Over the prior art, many centrifuge components are eliminated. Specifically, the separate driving motor and its central and driven interior rotor and output shaft are eliminated. Further, the rotor support shaft, the transmission mechanism, the male rotor coupling, and the female rotor coupling are no longer required. In place and instead of these multiple components there is provided the single central and stationary stator, a magnetically driven and rotating ring shaped central centrifuge rotor, and at least one bearing between the central stationary stator and the outer directly driven centrifuge rotor.
All vibrational problems are vastly simplified as a direct result of the simplified centrifuge construction. Vibrations having a transverse shaft vibration component can either be resisted by central bearings directly mounted to the stator at the top and bottom of the rotor or absorbed by flexible bearing configurations from the stator. Since the rotor support shaft is eliminated, shaft vibrations and torsional vibrations between motor rotor and centrifuge rotor are not present.
With the elimination of these vibrational considerations, construction of the centrifuge is vastly simplified, both with respect to cost and vibrational interaction of the rotor components. Further, rotor interchangeability no longer requires vibrational considerations related to the eliminated conventional centrifuge components. A much simplified centrifuge construction results.
FIG. 1 is a schematic of a conventional centrifuge of the prior art illustrating the main components of such a centrifuge;
FIG. 2 is a schematic cross section of prior art centrifuge rotor of FIG. 1 illustrating resistance of the rotor to disintegration through tensile components including radial tensile components and hoop stress tensile components;
FIG. 3 is a plan view of the rotor and stator of this centrifuge illustrating the principal components of the centrifuge construction;
FIG. 4 is a side elevation at the spin axis of the centrifuge of FIG. 3 also illustrating the container or can in which the centrifuge rotor rotates for the purposes allowing centrifugation to occur in an evacuated, refrigerated environment;
FIG. 5 is a perspective sectional view of a centrifuge similar to FIG. 4 constructed in accordance with this invention illustrating a complete centrifuge according to this invention having additionally a stator drive, and a surrounding honeycomb barrier for providing the required safety configuration to absorb the possible forces of rotor disintegration;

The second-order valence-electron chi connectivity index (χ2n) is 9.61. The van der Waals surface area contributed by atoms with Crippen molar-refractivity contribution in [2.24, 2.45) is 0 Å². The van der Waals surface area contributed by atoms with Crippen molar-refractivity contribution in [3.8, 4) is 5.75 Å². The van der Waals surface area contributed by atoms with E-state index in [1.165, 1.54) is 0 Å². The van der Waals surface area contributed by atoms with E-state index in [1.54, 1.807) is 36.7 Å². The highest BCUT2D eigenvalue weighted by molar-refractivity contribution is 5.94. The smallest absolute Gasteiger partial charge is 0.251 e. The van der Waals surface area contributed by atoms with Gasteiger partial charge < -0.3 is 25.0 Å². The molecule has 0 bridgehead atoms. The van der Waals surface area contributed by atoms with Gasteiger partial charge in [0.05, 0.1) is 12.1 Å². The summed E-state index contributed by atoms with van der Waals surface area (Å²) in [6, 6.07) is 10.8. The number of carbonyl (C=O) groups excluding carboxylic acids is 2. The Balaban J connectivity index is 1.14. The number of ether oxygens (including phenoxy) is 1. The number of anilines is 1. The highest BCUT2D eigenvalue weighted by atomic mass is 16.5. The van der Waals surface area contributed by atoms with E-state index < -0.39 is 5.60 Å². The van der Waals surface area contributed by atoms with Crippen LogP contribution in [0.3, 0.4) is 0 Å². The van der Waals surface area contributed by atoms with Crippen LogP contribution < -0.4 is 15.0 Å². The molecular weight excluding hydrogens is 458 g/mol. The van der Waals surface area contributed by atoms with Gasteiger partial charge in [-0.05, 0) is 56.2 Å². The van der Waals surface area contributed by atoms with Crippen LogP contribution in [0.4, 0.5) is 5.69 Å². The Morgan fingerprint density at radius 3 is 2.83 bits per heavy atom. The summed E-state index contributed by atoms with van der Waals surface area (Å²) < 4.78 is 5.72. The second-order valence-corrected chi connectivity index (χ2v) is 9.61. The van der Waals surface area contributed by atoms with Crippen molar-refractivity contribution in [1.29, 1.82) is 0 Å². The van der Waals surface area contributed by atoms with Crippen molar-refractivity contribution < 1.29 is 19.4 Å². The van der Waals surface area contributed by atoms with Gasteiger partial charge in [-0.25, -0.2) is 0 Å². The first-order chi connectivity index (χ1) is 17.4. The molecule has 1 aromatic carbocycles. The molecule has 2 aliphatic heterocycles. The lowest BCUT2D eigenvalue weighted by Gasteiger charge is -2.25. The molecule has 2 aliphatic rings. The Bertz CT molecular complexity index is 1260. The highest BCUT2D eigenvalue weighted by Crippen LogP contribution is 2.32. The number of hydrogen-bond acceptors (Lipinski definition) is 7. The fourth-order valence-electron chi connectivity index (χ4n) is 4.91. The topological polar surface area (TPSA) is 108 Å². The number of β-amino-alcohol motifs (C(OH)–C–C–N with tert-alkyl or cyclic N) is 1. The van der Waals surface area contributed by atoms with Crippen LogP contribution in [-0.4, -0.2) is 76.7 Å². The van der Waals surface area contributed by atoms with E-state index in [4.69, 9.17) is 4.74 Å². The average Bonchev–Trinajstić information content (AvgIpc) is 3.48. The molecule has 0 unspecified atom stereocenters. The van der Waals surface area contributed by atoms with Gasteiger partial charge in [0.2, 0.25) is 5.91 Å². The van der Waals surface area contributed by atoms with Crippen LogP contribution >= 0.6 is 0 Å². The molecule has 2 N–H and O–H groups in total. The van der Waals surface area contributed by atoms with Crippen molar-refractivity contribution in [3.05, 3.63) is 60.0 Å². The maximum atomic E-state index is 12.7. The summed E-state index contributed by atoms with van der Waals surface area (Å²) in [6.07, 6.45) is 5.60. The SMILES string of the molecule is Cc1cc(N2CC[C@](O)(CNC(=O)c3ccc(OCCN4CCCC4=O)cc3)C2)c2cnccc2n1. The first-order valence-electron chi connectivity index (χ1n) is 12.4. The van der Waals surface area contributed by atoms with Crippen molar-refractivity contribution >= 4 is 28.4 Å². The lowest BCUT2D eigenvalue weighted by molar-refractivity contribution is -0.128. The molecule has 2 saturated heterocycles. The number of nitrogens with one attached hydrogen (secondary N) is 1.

FIGS. 6A and 6B are perspective views of the fabrications of the composite ring segments of this invention which when assembled can form the ring shaped rotor of this invention;
FIGS. 6C and 6D are perspective views of the composite ring segments of FIGS. 6A or 6B assembled, with FIG. 6C showing the rotor before peripheral winding and FIG. 6D illustrating the rotor in perspective section;
FIG. 7 is a plan view of a centrifuge of this invention illustrating a stator coupling to a rotor having permanent magnets installed interior of the large central aperture of the ring shaped rotor;
FIG. 8 is a view of a typical four winding, two-phase stator;
FIG. 9 illustrates the stator of FIG. 8 with the stator used to anchor bearings; and,
FIG. 10 is a view of an alternate and not preferred embodiment of this invention in which a large central stator has a portion of a rotor interior of the stator and the working portion of the rotor containing the sample to be centrifuged exterior of the stator.
Referring to FIGS. 3-5, the centrifuge of this invention is generally disclosed. Central stationary stator S is illustrated. In the preferred embodiment, central stationary stator S is cylindrical and mounted to base B of the centrifuge.
Central stationary stator S here includes four electrical windings 40A-40D. As illustrated in FIG. 5, these respective windings are connected to a variable reluctance motor controller/driver such as that manufactured by Semifusion of Morgan Hill, Calif. Wiring is conventional; the only difference is that central stationary stator S is not peripheral to rotor R, it is central to rotor R.
Rotor R is easy to understand. It includes a large central aperture A. Like central stationary stator S, large central aperture A is cylindrical and slightly exceeds the dimension of central stationary stator S. When rotor R is placed over central stationary stator S, clearance is defined between central stationary stator S and rotor R at the inside of large central aperture A. Large central aperture A is here shown having grooves 39 which provide a venting co-action with stator S.
It is to be understood that central stationary stator S produces torque following the principles of variable reluctance motors. As will be seen, rotor R, having high magnetic permeability, rotates in synchrony with angular position of the magnetic field with respect to the stator.
Rotor R is typically supported for rotation on central stationary stator S by at least one bearing G1 or G2. In the embodiment here shown, first top bearing G1 and second bottom bearing G2 are used (see FIGS. 8 and 9). These respective bearings enable substantially friction free rotation of rotor R relative to central stationary stator S. It will be noted that bottom bearing G2 provides both vertical and radial support while top bearing G1 provides radial support for rotor R.